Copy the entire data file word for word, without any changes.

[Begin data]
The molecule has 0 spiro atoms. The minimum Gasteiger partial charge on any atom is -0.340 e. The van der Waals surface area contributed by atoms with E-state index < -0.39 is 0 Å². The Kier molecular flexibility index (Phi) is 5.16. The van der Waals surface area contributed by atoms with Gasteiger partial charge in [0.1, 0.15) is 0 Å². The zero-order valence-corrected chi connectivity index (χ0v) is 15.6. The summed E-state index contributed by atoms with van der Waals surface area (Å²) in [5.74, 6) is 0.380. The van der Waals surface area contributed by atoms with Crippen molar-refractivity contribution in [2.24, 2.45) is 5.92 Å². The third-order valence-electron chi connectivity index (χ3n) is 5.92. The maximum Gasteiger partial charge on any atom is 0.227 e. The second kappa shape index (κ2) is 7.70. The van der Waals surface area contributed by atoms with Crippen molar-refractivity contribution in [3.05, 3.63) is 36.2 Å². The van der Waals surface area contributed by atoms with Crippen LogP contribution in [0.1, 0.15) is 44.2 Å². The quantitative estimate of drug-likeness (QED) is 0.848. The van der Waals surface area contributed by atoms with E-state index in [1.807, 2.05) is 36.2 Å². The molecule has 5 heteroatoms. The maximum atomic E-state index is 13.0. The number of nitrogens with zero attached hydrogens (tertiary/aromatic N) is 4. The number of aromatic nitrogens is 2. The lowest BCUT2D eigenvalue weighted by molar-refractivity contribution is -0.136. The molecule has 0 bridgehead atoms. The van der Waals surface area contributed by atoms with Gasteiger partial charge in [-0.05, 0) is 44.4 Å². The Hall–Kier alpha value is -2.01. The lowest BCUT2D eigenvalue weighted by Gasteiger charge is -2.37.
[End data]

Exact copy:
The molecule has 0 spiro atoms. The minimum Gasteiger partial charge on any atom is -0.340 e. The van der Waals surface area contributed by atoms with E-state index < -0.39 is 0 Å². The Kier molecular flexibility index (Phi) is 5.16. The van der Waals surface area contributed by atoms with Gasteiger partial charge in [0.1, 0.15) is 0 Å². The zero-order valence-corrected chi connectivity index (χ0v) is 15.6. The summed E-state index contributed by atoms with van der Waals surface area (Å²) in [5.74, 6) is 0.380. The van der Waals surface area contributed by atoms with Crippen molar-refractivity contribution in [2.24, 2.45) is 5.92 Å². The third-order valence-electron chi connectivity index (χ3n) is 5.92. The maximum Gasteiger partial charge on any atom is 0.227 e. The second kappa shape index (κ2) is 7.70. The van der Waals surface area contributed by atoms with Crippen molar-refractivity contribution in [3.05, 3.63) is 36.2 Å². The van der Waals surface area contributed by atoms with Crippen LogP contribution in [0.1, 0.15) is 44.2 Å². The quantitative estimate of drug-likeness (QED) is 0.848. The van der Waals surface area contributed by atoms with E-state index in [1.807, 2.05) is 36.2 Å². The molecule has 5 heteroatoms. The maximum atomic E-state index is 13.0. The number of nitrogens with zero attached hydrogens (tertiary/aromatic N) is 4. The number of aromatic nitrogens is 2. The lowest BCUT2D eigenvalue weighted by molar-refractivity contribution is -0.136. The molecule has 0 bridgehead atoms. The van der Waals surface area contributed by atoms with Gasteiger partial charge in [-0.05, 0) is 44.4 Å². The Hall–Kier alpha value is -2.01. The lowest BCUT2D eigenvalue weighted by Gasteiger charge is -2.37.